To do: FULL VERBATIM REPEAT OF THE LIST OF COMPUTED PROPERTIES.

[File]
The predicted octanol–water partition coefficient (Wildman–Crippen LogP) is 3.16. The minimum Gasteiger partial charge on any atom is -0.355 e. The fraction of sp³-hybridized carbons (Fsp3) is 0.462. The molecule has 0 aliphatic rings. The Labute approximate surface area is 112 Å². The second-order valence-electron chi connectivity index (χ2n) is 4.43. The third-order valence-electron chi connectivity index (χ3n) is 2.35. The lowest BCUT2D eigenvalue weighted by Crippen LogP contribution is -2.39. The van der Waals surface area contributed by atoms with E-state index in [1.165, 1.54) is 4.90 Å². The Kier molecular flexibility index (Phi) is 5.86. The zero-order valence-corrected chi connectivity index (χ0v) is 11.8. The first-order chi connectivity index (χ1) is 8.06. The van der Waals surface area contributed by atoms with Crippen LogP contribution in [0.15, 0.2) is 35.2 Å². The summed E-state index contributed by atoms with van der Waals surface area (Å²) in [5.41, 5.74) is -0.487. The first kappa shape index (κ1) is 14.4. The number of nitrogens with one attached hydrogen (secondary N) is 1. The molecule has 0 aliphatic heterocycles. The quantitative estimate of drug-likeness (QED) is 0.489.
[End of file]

The predicted octanol–water partition coefficient (Wildman–Crippen LogP) is 3.16. The minimum Gasteiger partial charge on any atom is -0.355 e. The fraction of sp³-hybridized carbons (Fsp3) is 0.462. The molecule has 0 aliphatic rings. The Labute approximate surface area is 112 Å². The second-order valence-electron chi connectivity index (χ2n) is 4.43. The third-order valence-electron chi connectivity index (χ3n) is 2.35. The lowest BCUT2D eigenvalue weighted by Crippen LogP contribution is -2.39. The van der Waals surface area contributed by atoms with E-state index in [1.165, 1.54) is 4.90 Å². The Kier molecular flexibility index (Phi) is 5.86. The zero-order valence-corrected chi connectivity index (χ0v) is 11.8. The first-order chi connectivity index (χ1) is 8.06. The van der Waals surface area contributed by atoms with Crippen LogP contribution in [0.15, 0.2) is 35.2 Å². The summed E-state index contributed by atoms with van der Waals surface area (Å²) in [5.41, 5.74) is -0.487. The first kappa shape index (κ1) is 14.4. The number of nitrogens with one attached hydrogen (secondary N) is 1. The molecule has 0 aliphatic heterocycles. The quantitative estimate of drug-likeness (QED) is 0.489.